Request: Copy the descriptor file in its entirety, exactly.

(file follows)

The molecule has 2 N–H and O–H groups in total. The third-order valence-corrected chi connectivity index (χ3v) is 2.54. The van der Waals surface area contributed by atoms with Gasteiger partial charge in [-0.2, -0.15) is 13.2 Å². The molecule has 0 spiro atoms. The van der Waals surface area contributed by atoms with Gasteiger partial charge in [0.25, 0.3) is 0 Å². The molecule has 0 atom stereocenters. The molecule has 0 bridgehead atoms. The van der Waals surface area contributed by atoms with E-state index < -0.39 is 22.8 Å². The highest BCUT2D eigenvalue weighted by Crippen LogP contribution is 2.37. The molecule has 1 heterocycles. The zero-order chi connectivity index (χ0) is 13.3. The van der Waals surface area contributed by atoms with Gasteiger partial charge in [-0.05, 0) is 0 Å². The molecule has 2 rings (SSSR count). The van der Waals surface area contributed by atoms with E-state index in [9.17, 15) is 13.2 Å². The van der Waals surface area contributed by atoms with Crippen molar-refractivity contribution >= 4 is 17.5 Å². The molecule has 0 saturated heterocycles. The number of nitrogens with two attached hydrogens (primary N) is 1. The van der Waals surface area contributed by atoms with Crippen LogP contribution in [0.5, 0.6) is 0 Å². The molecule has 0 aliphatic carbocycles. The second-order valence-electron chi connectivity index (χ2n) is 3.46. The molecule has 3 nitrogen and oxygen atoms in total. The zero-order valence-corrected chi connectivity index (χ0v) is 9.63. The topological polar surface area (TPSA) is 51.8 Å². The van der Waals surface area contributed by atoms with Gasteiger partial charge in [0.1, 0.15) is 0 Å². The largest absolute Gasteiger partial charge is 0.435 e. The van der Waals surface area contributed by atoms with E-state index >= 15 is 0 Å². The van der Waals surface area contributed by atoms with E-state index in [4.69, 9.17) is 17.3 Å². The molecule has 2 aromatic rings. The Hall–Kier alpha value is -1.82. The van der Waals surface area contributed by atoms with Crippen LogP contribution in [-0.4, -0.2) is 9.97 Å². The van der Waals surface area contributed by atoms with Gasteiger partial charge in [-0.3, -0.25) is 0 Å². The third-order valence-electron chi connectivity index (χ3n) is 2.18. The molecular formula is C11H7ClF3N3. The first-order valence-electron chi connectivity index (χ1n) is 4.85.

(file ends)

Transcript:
The molecule has 2 N–H and O–H groups in total. The third-order valence-corrected chi connectivity index (χ3v) is 2.54. The van der Waals surface area contributed by atoms with Gasteiger partial charge in [-0.2, -0.15) is 13.2 Å². The molecule has 0 spiro atoms. The van der Waals surface area contributed by atoms with Gasteiger partial charge in [0.25, 0.3) is 0 Å². The molecule has 0 atom stereocenters. The molecule has 0 bridgehead atoms. The van der Waals surface area contributed by atoms with E-state index < -0.39 is 22.8 Å². The highest BCUT2D eigenvalue weighted by Crippen LogP contribution is 2.37. The molecule has 1 heterocycles. The zero-order chi connectivity index (χ0) is 13.3. The van der Waals surface area contributed by atoms with Gasteiger partial charge in [-0.05, 0) is 0 Å². The molecule has 2 rings (SSSR count). The van der Waals surface area contributed by atoms with E-state index in [9.17, 15) is 13.2 Å². The van der Waals surface area contributed by atoms with Crippen molar-refractivity contribution >= 4 is 17.5 Å². The molecule has 0 saturated heterocycles. The number of nitrogens with two attached hydrogens (primary N) is 1. The van der Waals surface area contributed by atoms with Crippen LogP contribution in [0.5, 0.6) is 0 Å². The molecule has 0 aliphatic carbocycles. The second-order valence-electron chi connectivity index (χ2n) is 3.46. The molecule has 3 nitrogen and oxygen atoms in total. The zero-order valence-corrected chi connectivity index (χ0v) is 9.63. The topological polar surface area (TPSA) is 51.8 Å². The van der Waals surface area contributed by atoms with Gasteiger partial charge in [0.1, 0.15) is 0 Å². The largest absolute Gasteiger partial charge is 0.435 e. The van der Waals surface area contributed by atoms with E-state index >= 15 is 0 Å². The van der Waals surface area contributed by atoms with E-state index in [4.69, 9.17) is 17.3 Å². The molecule has 2 aromatic rings. The Hall–Kier alpha value is -1.82. The van der Waals surface area contributed by atoms with Crippen LogP contribution in [-0.4, -0.2) is 9.97 Å². The van der Waals surface area contributed by atoms with Gasteiger partial charge in [-0.3, -0.25) is 0 Å². The third-order valence-electron chi connectivity index (χ3n) is 2.18. The molecular formula is C11H7ClF3N3. The first-order valence-electron chi connectivity index (χ1n) is 4.85.